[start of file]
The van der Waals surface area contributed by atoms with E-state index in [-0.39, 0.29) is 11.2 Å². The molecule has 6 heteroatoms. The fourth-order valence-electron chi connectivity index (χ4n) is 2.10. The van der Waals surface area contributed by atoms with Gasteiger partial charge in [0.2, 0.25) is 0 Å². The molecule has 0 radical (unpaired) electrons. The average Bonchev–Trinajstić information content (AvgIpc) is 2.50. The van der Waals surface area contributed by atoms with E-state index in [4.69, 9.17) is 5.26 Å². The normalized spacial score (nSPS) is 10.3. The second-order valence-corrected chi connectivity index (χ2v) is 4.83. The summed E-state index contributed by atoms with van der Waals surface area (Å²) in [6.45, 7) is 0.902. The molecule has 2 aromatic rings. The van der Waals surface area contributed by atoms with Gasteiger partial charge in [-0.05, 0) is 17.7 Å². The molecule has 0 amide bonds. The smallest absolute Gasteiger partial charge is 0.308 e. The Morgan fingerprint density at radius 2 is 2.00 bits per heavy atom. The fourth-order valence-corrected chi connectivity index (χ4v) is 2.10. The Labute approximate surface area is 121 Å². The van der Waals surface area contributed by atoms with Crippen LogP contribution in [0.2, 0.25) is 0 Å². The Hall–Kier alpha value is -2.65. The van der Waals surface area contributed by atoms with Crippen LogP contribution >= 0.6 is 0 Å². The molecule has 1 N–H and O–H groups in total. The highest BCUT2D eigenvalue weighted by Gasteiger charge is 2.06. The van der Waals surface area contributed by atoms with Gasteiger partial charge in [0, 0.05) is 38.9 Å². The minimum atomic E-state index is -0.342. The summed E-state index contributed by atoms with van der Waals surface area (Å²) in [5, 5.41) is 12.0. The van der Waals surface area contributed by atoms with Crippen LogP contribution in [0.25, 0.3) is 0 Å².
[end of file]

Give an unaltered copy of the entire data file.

The van der Waals surface area contributed by atoms with E-state index in [-0.39, 0.29) is 11.2 Å². The molecule has 6 heteroatoms. The fourth-order valence-electron chi connectivity index (χ4n) is 2.10. The van der Waals surface area contributed by atoms with Gasteiger partial charge in [0.2, 0.25) is 0 Å². The molecule has 0 radical (unpaired) electrons. The average Bonchev–Trinajstić information content (AvgIpc) is 2.50. The van der Waals surface area contributed by atoms with E-state index in [4.69, 9.17) is 5.26 Å². The normalized spacial score (nSPS) is 10.3. The second-order valence-corrected chi connectivity index (χ2v) is 4.83. The summed E-state index contributed by atoms with van der Waals surface area (Å²) in [6.45, 7) is 0.902. The molecule has 2 aromatic rings. The van der Waals surface area contributed by atoms with Gasteiger partial charge in [-0.05, 0) is 17.7 Å². The molecule has 0 amide bonds. The smallest absolute Gasteiger partial charge is 0.308 e. The Morgan fingerprint density at radius 2 is 2.00 bits per heavy atom. The fourth-order valence-corrected chi connectivity index (χ4v) is 2.10. The Labute approximate surface area is 121 Å². The van der Waals surface area contributed by atoms with Crippen LogP contribution in [0.2, 0.25) is 0 Å². The Hall–Kier alpha value is -2.65. The van der Waals surface area contributed by atoms with Crippen LogP contribution >= 0.6 is 0 Å². The molecule has 1 N–H and O–H groups in total. The highest BCUT2D eigenvalue weighted by Gasteiger charge is 2.06. The van der Waals surface area contributed by atoms with Gasteiger partial charge in [0, 0.05) is 38.9 Å². The minimum atomic E-state index is -0.342. The summed E-state index contributed by atoms with van der Waals surface area (Å²) in [5, 5.41) is 12.0. The van der Waals surface area contributed by atoms with Crippen LogP contribution in [0.25, 0.3) is 0 Å².